# Tuning xgboost Models In R

2018-05-17

My favourite Boosting package is the xgboost, which will be used in all examples below. Before going to the data let’s talk about some of the parameters I believe to be the most important. These parameters mostly are used to control how much the model may fit to the data. We would like to have a fit that captures the structure of the data but only the real structure. In other words, we do not want the model to fit noise because this will be translated in a poor out-of-sample performance.

• eta: Learning (or shrinkage) parameter. It controls how much information from a new tree will be used in the Boosting. This parameter must be bigger than 0 and limited to 1. If it is close to zero we will use only a small piece of information from each new tree. If we set eta to 1 we will use all information from the new tree. Big values of eta result in a faster convergence and more over-fitting problems. Small values may need to many trees to converge.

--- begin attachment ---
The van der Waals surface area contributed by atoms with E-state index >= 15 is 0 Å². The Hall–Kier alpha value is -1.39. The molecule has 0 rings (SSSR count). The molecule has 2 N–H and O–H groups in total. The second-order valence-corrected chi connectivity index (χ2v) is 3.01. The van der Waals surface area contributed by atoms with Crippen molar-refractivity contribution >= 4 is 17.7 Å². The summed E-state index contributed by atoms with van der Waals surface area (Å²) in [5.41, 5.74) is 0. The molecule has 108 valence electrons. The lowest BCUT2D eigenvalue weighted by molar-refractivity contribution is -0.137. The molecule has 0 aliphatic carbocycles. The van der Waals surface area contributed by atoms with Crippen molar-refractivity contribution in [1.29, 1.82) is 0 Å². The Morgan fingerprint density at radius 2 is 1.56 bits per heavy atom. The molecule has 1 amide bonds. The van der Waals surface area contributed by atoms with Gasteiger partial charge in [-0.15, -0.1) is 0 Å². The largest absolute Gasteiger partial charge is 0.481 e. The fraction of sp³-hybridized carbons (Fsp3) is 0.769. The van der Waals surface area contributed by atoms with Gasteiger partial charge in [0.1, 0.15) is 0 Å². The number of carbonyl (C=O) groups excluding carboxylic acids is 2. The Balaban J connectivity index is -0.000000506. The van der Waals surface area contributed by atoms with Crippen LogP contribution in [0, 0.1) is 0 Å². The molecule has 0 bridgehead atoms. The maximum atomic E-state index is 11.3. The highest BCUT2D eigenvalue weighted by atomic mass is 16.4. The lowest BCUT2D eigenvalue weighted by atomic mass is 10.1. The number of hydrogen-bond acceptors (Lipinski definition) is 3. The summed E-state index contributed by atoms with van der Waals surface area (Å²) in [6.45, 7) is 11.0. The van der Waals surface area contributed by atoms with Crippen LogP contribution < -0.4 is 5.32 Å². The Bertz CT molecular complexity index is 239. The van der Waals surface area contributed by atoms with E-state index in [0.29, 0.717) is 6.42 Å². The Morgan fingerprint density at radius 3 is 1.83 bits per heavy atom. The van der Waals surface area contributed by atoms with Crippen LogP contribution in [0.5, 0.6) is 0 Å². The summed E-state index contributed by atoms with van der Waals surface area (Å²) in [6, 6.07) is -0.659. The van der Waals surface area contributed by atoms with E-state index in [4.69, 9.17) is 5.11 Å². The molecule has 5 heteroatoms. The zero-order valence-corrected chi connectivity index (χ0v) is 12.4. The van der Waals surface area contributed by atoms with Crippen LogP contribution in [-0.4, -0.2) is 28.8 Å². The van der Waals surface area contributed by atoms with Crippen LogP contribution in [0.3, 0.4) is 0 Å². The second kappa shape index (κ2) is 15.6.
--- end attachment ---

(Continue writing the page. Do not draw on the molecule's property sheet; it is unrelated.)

• colsample_bylevel: Just like Random Forests, some times it is good to look only at a few variables to grow each new node in a tree. If we look at all variables the algorithm needs less trees to converge, but looking at, for example, $2/3$ of the variables may result in models more robust to over-fitting. There is a similar parameter called colsample_bytree that re-sample the variables in each new tree instead of each new node.

Read the whole thing.  H/T R-bloggers

## Working With Images In Spark 2.4

2018-12-11

Tomas Nykodym and Weichen Xu give us an update on working with images in the most recent version of Apache Spark: An image data source addresses many of these problems by providing the standard representation you can code against and abstracts from the details of a particular image representation.Apache Spark 2.3 provided the ImageSchema.readImages API (see Microsoft’s post […]

## Reporting On Unit Tests In R With covrpage

2018-12-11

Maelle Salmon recaps Locke Data’s involvement with the covrpage package: To read more about getting started with covrpage in your own package in a few lines of code only, we recommend checking out the “get started” vignette. It explains more how to setup the Travis deploy, mentions which functions power the covrpage report, and gives more motivation for using covrpage.And to learn […]